Sunday, February 18, 2007

Nicol Stephen - the Arsene Wenger of Scottish Politics?

Scottish Liberal Democrat leader Nicol Stephen makes much of his party's 'positive' approach to politics, and of how the Lib Dems eschew the name calling and dirty tricks of all the other nasty parties. Now, anyone who's ever had any kind of involvement in politics, be they Labour, Tory or SNP, knows perfectly well that this claim is a load of pious, hypocritical nonsense. However, his party is cynical enough to play on the fact that you can fool all of the people some of the time and some of the people all of the time. And up until now, it has tended to work fairly well for them.

How unfortunate, then, that following what was by all accounts a well-received speech by Stephen to his party's conference in Aviemore, Lib Dem MSP Jamie Stone decided to prove the adage that it's better to stay quiet and be thought a fool than it is to open your mouth and remove all doubt. For in commenting on his leader's speech, in trying to take a pop at the SNP, he elected to scrape the bottom of the barrel by calling the party 'xenophbic'.

Accusing the SNP of xenophobia, or anti-Englishness, is usually the last refuge of a thick unionist who is losing the argument. However, the tendency to cock a snook or blame every misfortune on our English neighbours has a long and undistinguished history amongst all our politicians. Ian Lang, for instance, once ranted about the 'bloody English' when the government of which he was a member handed the refit work for Trident submarines to Devonport instead of Rosyth. And who could forget the outcry caused by Jack McConnell's ill-judged 'anyone but England' stance at last year's World Cup?

For the 'nice' party, we need only go back to 2002 when Ross Finnie, at a CBI function, was overheard referring to then Director General Digby Jones as an 'English Prat'. It wasn't big and it wasn't clever, but a fulsome and immediate apology from Mr Finnie was enough to save his career. That, along with the fact that he is generally well-liked helped him enormously, with even opponents realising that while his chosen adjective was as offensive as the outburst was out of character, it was difficult to fault the accuracy of his choice of noun.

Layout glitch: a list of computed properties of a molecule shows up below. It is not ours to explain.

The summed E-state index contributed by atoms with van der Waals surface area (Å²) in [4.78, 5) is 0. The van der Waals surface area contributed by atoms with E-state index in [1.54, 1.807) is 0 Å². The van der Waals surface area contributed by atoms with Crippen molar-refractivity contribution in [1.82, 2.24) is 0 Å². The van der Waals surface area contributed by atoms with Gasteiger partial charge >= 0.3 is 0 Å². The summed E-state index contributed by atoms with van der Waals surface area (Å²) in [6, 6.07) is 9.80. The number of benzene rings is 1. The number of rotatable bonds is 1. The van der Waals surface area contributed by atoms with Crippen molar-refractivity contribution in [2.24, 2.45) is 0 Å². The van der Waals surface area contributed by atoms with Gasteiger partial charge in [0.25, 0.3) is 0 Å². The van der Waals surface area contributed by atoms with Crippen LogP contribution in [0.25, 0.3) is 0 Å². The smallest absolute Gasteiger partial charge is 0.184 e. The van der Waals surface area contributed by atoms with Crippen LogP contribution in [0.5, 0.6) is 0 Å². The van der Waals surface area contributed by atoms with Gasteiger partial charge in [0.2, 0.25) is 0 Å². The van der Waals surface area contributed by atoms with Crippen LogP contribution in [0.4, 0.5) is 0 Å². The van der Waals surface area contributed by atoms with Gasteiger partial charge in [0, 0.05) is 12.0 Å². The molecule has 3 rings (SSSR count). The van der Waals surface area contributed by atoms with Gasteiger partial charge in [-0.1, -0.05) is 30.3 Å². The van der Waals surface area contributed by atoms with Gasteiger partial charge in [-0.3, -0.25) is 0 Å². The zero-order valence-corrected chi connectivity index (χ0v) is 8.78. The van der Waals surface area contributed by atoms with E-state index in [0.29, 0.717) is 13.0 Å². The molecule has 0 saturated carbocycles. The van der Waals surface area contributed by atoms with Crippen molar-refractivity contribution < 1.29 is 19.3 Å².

Perhaps predictably, the SNP has cut up rough. But they are absolutely right to do so. This sort of language only cheapens debate and as Alex Salmond rightly points out, how can he be expected to sit round a cabinet table with someone who considers both him and the party he leads to be xenophobic?

Now, Jamie Stone is an obscure irritant, and in many ways a complete distraction from the fuss he has caused. He is regarded widely in Holyrood as a buffoon, being better known for his myriad references in debate to the family cheese factory than for any conspicuous political ability. While today's pitiful explanation of his comments falls well short of the apology required, it's probably only to be expected. What matters more is the deafening silence from his leader, Nicol Stephen.

This is a real test of leadership for Stephen. If he wants to show the statesman-like qualities that might get people to stop laughing when his cheerleaders talk him up as a future FM, he needs to distance both himself and his party from Stone's remarks and do so quickly. Then he needs to get Stone to apologise unreservedly for a set of remarks which were grubby, puerile, imbecilic and plain wrong.

So far, it doesn't look good. The Arsene Wenger defence of 'I cannot comment because I did not see the incident', barely cuts it in a Premiership post-match interview - using the same tactic here is a spineless cop-out from someone aspiring to political leadership of their nation. The longer he stays silent, the more it will look like he condones Stone's intemperate idiocy.

Scottish voters are entitled to know before they cast their votes whether Stephen shares his colleague's view of the SNP. It's not overstating the case to say that how Stephen handles this over the next few days could determine whether his party remains in office post-May. As things stand, if the SNP emerge as the lead party after the elections, the temptation to try and find a means of keeping the Lib Dems out of government might prove overwhelming.

5 comments:

Osama Saeed said...

Richard, this post is totally out of order. Wenger is a genius!

Richard Thomson said...

Yeah, but you have to acknowledge the similarities with Nicol Stephen - not least the fact that both are destined to finish in 4rth place later this year...

BellgroveBelle said...

Nice one!

Anonymous said...

The latest catchphrase from the FibDems is 'breaking down barriers not building them'. What barriers? There are no barriers in the EU except the ones invented by them. It's time that we said we were Scottish Internationalists and started to expose the dubious campaign techniques of these fraudsters.

Richard Thomson said...

Exactly, anonymous. I've heard Dick Gaughan muse at more than one of his gigs about how nationalism is a prerequisite of internationalism. The clue, as he says, is in the bit of the word that comes after 'inter' :-)